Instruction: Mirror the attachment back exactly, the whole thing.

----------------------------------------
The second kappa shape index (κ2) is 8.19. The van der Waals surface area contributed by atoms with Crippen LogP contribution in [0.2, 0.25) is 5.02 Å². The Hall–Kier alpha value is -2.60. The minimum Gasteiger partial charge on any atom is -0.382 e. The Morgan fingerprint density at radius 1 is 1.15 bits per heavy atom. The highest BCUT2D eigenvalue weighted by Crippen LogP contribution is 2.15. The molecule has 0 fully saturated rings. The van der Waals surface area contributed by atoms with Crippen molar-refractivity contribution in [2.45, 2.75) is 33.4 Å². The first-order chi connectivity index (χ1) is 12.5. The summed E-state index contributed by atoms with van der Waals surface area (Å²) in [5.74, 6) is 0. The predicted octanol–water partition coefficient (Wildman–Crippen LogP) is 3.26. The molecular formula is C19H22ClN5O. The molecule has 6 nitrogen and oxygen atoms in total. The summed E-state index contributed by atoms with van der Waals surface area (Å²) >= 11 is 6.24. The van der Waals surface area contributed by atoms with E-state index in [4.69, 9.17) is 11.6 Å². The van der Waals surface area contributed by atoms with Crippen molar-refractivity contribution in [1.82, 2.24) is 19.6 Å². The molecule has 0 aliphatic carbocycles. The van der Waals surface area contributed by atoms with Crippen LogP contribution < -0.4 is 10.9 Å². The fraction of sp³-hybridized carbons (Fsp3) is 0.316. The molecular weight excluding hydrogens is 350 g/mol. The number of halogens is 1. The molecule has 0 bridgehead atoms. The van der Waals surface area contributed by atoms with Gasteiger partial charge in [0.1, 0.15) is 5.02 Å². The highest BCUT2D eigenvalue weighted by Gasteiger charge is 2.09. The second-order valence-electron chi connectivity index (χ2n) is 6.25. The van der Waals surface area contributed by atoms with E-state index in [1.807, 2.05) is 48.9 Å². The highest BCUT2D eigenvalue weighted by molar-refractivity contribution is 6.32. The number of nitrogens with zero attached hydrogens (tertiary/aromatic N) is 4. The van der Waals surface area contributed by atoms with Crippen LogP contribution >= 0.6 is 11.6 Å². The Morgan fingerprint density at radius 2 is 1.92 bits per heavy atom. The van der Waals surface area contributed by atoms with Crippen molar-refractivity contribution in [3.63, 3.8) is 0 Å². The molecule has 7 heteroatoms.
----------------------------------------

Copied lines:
The second kappa shape index (κ2) is 8.19. The van der Waals surface area contributed by atoms with Crippen LogP contribution in [0.2, 0.25) is 5.02 Å². The Hall–Kier alpha value is -2.60. The minimum Gasteiger partial charge on any atom is -0.382 e. The Morgan fingerprint density at radius 1 is 1.15 bits per heavy atom. The highest BCUT2D eigenvalue weighted by Crippen LogP contribution is 2.15. The molecule has 0 fully saturated rings. The van der Waals surface area contributed by atoms with Crippen molar-refractivity contribution in [2.45, 2.75) is 33.4 Å². The first-order chi connectivity index (χ1) is 12.5. The summed E-state index contributed by atoms with van der Waals surface area (Å²) in [5.74, 6) is 0. The predicted octanol–water partition coefficient (Wildman–Crippen LogP) is 3.26. The molecular formula is C19H22ClN5O. The molecule has 6 nitrogen and oxygen atoms in total. The summed E-state index contributed by atoms with van der Waals surface area (Å²) >= 11 is 6.24. The van der Waals surface area contributed by atoms with E-state index in [4.69, 9.17) is 11.6 Å². The van der Waals surface area contributed by atoms with Crippen molar-refractivity contribution in [1.82, 2.24) is 19.6 Å². The molecule has 0 aliphatic carbocycles. The van der Waals surface area contributed by atoms with Crippen LogP contribution < -0.4 is 10.9 Å². The fraction of sp³-hybridized carbons (Fsp3) is 0.316. The molecular weight excluding hydrogens is 350 g/mol. The number of halogens is 1. The molecule has 0 bridgehead atoms. The van der Waals surface area contributed by atoms with Gasteiger partial charge in [0.1, 0.15) is 5.02 Å². The highest BCUT2D eigenvalue weighted by Gasteiger charge is 2.09. The second-order valence-electron chi connectivity index (χ2n) is 6.25. The van der Waals surface area contributed by atoms with E-state index in [1.807, 2.05) is 48.9 Å². The highest BCUT2D eigenvalue weighted by molar-refractivity contribution is 6.32. The number of nitrogens with zero attached hydrogens (tertiary/aromatic N) is 4. The van der Waals surface area contributed by atoms with Crippen LogP contribution >= 0.6 is 11.6 Å². The Morgan fingerprint density at radius 2 is 1.92 bits per heavy atom. The van der Waals surface area contributed by atoms with Crippen molar-refractivity contribution in [3.63, 3.8) is 0 Å². The molecule has 7 heteroatoms.